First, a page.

MONTREAL — A major U.S. shipper is turning away from the Halifax port in favour of U.S. harbours due to ongoing blockades that have shut down Canadian National Railway Co.'s eastern network.
Atlantic Container Line, which typically berths two ships a week carrying everything from auto parts to French cheese, is now docking in New York and Baltimore instead to run cargo inland on American railroads.
Chief executive Andrew Abbott, whose company has relied on the port for more than 50 years, says the change means slower delivery and higher costs for importers, exporters and customers.
He says about 90 per cent of products on the rerouted container ships are bound for Central Canada or the United States.
Halifax Port Authority spokesman Lane Farguson says berths remain open with dockworkers still finding some work unloading freight from other shippers, but much of it has nowhere to go with the ongoing CN rail shutdown east of Toronto.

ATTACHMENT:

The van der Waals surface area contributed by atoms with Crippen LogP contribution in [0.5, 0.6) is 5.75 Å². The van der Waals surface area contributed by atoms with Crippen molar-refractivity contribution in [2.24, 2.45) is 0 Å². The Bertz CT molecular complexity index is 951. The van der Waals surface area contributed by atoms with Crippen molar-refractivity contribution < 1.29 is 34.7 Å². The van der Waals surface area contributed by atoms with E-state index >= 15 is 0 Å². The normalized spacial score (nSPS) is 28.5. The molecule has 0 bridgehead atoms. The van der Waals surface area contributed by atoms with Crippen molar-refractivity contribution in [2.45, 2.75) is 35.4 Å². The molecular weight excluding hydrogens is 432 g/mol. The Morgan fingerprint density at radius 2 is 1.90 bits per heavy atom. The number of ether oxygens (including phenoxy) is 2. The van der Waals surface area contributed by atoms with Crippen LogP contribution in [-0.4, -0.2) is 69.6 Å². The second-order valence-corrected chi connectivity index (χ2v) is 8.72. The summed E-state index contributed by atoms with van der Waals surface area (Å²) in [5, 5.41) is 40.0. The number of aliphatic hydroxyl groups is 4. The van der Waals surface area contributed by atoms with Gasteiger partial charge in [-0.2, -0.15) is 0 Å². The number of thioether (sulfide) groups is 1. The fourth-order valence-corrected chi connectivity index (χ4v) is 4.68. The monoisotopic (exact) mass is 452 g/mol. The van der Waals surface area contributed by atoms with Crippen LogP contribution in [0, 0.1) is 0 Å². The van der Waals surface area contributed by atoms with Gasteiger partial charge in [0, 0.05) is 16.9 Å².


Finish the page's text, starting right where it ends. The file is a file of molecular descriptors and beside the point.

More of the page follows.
CN took the drastic step one week ago after protesters set up a blockade east of Belleville, Ont., on Feb. 6 in support of Wet'suwet'en hereditary chiefs who oppose a natural gas pipeline slated to pass through their traditional lands in British Columbia.
This report by The Canadian Press was first published Feb. 20, 2020.
Companies in this story: (TSX:CNR)
The Canadian Press